"No 9000 computer has ever made a mistake or distorted information" - HAL
"[...] there is something about this mission that we weren't told. Something the rest of the crew know and that you know. We would like to know if that is true." - Frank Poole
"Good day, gentlemen. This is a pre-recorded briefing made prior to your departure and which, for security reasons of the highest importance, has been known on board during the mission only by your H-A-L 9000 computer." - Recording in 2001
"I have come to the conclusion that for so many years films were made for the 12 year old mind that, at last, alas, our critics have emerged with 12 year old minds. " - The Lost Worlds of 2001 - Arthur C Clarke.
... Hoopy Frood!
So you'd prefert to take the state snooping into everything you do and everything you read and everything you write and everything you look at?
The difference between the Green's policies on this and seemingly everyone else's is that at least they would allow *us* to have some say in what is being done in our name, rather than the Big Brother Nanny State saying "this is for your own good, now stop worrying your pretty little heads about it, we know best."
> So banning nuclear power is fine with you.
So using Straw Man arguments is fine with you?
> We don't know what they'd do but - and this is important - neither do they.
ORLY? A quick google of Green Party Policy on Surveillance comes up with:
"The Green Party of England and Wales believes that illegal mass surveillance must be opposed. The Green Party will campaign against such surveillance and will act to protect whistle blowers such as Snowden who oppose illegal intrusion by the state."
I think perhaps you're thinking of UKIP where their policies are vague and ill-defined soundbites which generally depend on what Nigel F thinks will sound good in the media that particular day (unless he's changed his mind again in the last five minutes).
... this suddenly appears right at the top of the "organic" search results...
Oh, but Call me David is quite supportive of Freedom of Thought...
... Provided you're only thinking things that he approves of, that is.
No Thought Crime, No Crime Think? Double-plus good, proles!
Damn, how could we not have all realised that and objected before they did it?
Oh, hang on, we did, but they went ahead with it anyway because they don't give a shit what anyone else thinks.
Ah yes, I remembered the co-ordinates were (-2, -2) but I couldn't remember the name :-)
There was also a system in Amiga Frontier Elite where Gemstones were illegal and people would *pay* you to take them off your hands!
All you needed to do was buy a Viper and install a Class III Military Hyperdrive and you could stock up on Gems, Hyperspace to a system which would pay top dollar for them, rinse and repeat until you were stinkingly rich and could afford any ship or equipment you wanted.
Right on, Commander!
"... in connection with the Syria conflict had received advice on how to access extremist training and weaponry in Syria through online contact with other extremists based overseas."
Wow, you mean they didn't write letters and send them through the post...???
And then wait a *very* long time for all the updates and reboots to install over very narrow bandwidth...
The Gambler's Fallacy is that dice/ roulette wheels/ coin flips whatever have "memory", ie that if you get a run of Heads the next flip is more likely to be Tails.
Of course (unless you're using loaded dice or double-headed coins etc) this is nonsense since each event is not linked to the previous one, but people still believe it.
And let people know exactly what they're buying if they're going to use the stuff.
It looks like sanity is slowly breaking out.
Ford Prefect: ”Golgafrincham Ark Fleet. Ship B. Hold Seven: Telephone Sanitizer, Second Class.” And a serial number!"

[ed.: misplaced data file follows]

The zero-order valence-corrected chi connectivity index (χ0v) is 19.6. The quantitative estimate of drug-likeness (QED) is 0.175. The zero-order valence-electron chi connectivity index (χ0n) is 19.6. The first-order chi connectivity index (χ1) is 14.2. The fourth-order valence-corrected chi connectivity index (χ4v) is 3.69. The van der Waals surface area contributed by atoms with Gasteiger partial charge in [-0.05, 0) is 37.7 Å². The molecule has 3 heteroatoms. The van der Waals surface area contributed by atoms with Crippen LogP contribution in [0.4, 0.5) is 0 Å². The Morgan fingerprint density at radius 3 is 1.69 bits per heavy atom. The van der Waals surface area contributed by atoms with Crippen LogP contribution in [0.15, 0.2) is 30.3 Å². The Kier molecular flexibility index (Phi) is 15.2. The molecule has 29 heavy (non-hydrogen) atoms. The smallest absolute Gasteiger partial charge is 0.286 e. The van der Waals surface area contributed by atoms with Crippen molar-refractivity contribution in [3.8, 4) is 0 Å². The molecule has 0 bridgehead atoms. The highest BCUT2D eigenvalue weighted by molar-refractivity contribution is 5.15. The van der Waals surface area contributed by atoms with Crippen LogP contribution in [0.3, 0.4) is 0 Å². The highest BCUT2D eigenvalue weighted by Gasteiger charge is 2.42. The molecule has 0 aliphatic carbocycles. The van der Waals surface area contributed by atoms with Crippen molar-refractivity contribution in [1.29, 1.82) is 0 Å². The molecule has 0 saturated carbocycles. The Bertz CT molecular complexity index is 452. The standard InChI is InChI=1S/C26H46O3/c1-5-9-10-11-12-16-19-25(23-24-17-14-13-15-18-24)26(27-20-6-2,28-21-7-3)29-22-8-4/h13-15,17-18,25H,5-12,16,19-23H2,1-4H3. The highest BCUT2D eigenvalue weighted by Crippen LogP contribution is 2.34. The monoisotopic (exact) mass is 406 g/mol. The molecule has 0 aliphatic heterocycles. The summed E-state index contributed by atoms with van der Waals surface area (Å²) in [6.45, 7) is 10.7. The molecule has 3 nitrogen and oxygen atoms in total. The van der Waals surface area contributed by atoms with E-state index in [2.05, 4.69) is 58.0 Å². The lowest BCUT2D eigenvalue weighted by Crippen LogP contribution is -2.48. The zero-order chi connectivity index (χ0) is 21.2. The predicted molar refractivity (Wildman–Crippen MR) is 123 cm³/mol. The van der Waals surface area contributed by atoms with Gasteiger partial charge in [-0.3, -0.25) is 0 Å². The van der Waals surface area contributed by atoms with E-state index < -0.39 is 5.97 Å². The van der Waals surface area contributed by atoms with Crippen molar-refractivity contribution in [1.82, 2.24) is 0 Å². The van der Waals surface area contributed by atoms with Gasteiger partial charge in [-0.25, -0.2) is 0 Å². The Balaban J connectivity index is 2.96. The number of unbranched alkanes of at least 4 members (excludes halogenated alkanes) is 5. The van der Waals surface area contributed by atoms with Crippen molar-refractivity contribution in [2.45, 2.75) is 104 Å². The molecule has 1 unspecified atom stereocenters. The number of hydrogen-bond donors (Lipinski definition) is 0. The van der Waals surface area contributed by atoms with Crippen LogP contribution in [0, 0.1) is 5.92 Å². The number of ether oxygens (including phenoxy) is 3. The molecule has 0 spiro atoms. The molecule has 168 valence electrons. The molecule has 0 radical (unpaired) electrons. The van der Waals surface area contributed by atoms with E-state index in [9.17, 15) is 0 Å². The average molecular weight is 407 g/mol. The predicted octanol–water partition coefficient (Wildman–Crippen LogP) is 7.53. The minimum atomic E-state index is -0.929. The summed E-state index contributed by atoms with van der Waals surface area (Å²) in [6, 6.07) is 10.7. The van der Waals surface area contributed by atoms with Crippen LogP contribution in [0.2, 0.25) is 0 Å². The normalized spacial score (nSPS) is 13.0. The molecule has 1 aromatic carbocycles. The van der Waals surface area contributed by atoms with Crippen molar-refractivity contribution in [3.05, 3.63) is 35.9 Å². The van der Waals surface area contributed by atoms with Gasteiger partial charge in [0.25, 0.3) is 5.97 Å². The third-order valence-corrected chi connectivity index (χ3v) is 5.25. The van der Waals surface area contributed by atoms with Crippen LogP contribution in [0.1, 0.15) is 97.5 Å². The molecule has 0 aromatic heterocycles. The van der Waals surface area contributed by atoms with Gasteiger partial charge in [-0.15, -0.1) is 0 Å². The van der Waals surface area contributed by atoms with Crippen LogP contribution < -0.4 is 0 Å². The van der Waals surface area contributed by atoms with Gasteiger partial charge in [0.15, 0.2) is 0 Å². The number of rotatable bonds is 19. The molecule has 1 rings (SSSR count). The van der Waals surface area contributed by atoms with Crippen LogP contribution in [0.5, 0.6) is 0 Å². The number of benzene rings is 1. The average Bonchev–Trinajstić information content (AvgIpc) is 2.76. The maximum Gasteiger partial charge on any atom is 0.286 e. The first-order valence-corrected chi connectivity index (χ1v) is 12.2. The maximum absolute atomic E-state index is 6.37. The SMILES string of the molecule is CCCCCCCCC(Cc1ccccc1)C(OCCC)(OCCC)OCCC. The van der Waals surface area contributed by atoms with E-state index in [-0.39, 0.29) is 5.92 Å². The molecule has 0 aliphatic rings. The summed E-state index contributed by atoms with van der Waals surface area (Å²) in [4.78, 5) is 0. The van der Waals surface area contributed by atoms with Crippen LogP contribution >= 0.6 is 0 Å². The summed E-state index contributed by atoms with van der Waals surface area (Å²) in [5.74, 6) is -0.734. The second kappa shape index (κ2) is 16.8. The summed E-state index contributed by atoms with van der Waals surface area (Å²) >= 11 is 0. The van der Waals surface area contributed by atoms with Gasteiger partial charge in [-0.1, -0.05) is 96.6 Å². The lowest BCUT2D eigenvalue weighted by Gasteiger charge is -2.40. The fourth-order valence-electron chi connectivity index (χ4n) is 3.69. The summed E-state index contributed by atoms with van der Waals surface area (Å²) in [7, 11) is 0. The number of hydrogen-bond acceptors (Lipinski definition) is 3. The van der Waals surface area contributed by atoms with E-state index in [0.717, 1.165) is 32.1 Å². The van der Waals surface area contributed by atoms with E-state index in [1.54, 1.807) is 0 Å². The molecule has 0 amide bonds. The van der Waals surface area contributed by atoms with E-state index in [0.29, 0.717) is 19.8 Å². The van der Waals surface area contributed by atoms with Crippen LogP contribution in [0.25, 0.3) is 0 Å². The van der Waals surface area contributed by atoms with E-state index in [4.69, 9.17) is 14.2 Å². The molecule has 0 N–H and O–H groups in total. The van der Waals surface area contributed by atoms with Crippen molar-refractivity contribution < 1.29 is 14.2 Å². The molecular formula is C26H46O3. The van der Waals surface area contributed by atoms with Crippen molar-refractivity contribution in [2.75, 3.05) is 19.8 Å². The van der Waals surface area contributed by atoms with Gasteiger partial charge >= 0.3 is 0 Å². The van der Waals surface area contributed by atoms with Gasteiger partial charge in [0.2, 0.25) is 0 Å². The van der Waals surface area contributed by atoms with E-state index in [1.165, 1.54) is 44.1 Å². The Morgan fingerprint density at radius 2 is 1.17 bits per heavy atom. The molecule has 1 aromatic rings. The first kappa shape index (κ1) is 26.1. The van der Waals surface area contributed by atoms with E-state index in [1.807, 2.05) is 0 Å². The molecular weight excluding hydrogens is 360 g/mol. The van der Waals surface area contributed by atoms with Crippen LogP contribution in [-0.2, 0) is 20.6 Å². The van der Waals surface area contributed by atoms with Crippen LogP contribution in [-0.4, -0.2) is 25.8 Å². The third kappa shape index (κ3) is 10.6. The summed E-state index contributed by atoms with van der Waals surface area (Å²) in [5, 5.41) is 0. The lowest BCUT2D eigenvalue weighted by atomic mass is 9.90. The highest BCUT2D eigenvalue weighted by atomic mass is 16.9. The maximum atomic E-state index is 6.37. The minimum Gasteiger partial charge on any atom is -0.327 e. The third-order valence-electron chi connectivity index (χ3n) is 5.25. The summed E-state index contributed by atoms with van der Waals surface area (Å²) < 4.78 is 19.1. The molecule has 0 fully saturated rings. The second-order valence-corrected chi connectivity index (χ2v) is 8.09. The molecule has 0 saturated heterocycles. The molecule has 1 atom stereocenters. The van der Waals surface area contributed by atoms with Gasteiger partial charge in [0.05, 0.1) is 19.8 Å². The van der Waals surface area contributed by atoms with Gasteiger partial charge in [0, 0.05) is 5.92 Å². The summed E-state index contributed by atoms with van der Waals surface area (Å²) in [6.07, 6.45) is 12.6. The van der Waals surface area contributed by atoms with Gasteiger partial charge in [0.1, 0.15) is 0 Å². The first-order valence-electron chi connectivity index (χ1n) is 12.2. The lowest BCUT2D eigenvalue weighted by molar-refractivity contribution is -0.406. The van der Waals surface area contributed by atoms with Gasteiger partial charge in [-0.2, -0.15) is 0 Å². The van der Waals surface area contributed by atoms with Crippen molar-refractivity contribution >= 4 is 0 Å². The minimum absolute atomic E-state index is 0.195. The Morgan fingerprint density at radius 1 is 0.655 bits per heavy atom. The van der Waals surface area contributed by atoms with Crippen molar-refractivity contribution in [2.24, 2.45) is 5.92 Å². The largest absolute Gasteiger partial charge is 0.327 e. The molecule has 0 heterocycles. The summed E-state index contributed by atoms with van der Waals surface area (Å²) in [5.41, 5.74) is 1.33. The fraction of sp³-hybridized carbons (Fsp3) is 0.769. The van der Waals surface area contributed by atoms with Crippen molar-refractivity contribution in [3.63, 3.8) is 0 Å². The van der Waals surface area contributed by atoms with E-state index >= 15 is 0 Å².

Arthur Dent: ”Telephone Sanitizer”? A dead telephone sanitizer?"
Ford Prefect: "Best kind."
And, once again, TW cherry takes one small piece of the argument which he can pick nits from and uses that to try to imply that he's refuted the main argument instead of just ignoring it...
... the whole point of this article is for TW to be able to go "Nar nar ne-nar, nar! Told you so!!!"?
Possibly followed with an implication that, because *this* example has worked so well, we shouldn't to *anything* to try to alleviate poverty since the Free Market will do that so well for itself.
Of course there's the small matter that that article was from 2007.
Here's a quote from one written in 2012 Problems plaguing Kerala's once-thriving fishing industry:
* * * * *
"The state's fish production has fallen by 40,000 tonnes over the past nine years, though the volume of fish caught by mechanised trawlers has doubled to more than 2 lakh tonnes in 20 years, data from the state's Directorate of Fisheries shows. Traditional fishing fell nearly 60% during the period.
"The state has imposed a ban on trawling during the monsoon, but it seldom takes action on illegal trawlers,'' says Peter. "Often, we are out in the deep sea for days on single-engine-driven boats,'' says Arumugam, a fisherman. He says Kerala fishermen sometimes go as far as the Gujarat coast, and even towards the Gulf, looking for a good catch.
Kurup notes, "There has been an 80% decline in cat fish and black fish alone.'' He notes that bottom trawlers throw non-commercial fish and planktons back into the sea. "The seabed over the years will be filled with this garbage," he warns. The tropical Arabian coast is still home to at least 200 species of fish compared with Pacific and Atlantic coasts which have far less diversity.
"We need to device our own marine management systems and support the livelihood of traditional fishermen in the country,'' says Deepak Apte, deputy director of Bombay Natural History Society. Until then, for people like Johnson, casting the net is a game of dice.
* * * * *
In other words the Free Market has also created conditions whereby those fishermen who had benefitted from what TW describes, now find themselves unable to make a living because big, commercial operators have moved in, over-fished the area and screwed up the eco-system.
Again, I ask: Cui bono?
The US should *demonstrate* that their requests are "proportionate and necessary" not simply say "We say they are so Ner! And if you don't like it, we'll pick up our marbles and go home... so double Ner!"
"Follow the lighted dots on the floor. Your code is red yellow yellow. Whenever you are assigned a path to follow it will be red yellow yellow, three dots side by side - go where those lights indicate."
- Enders Game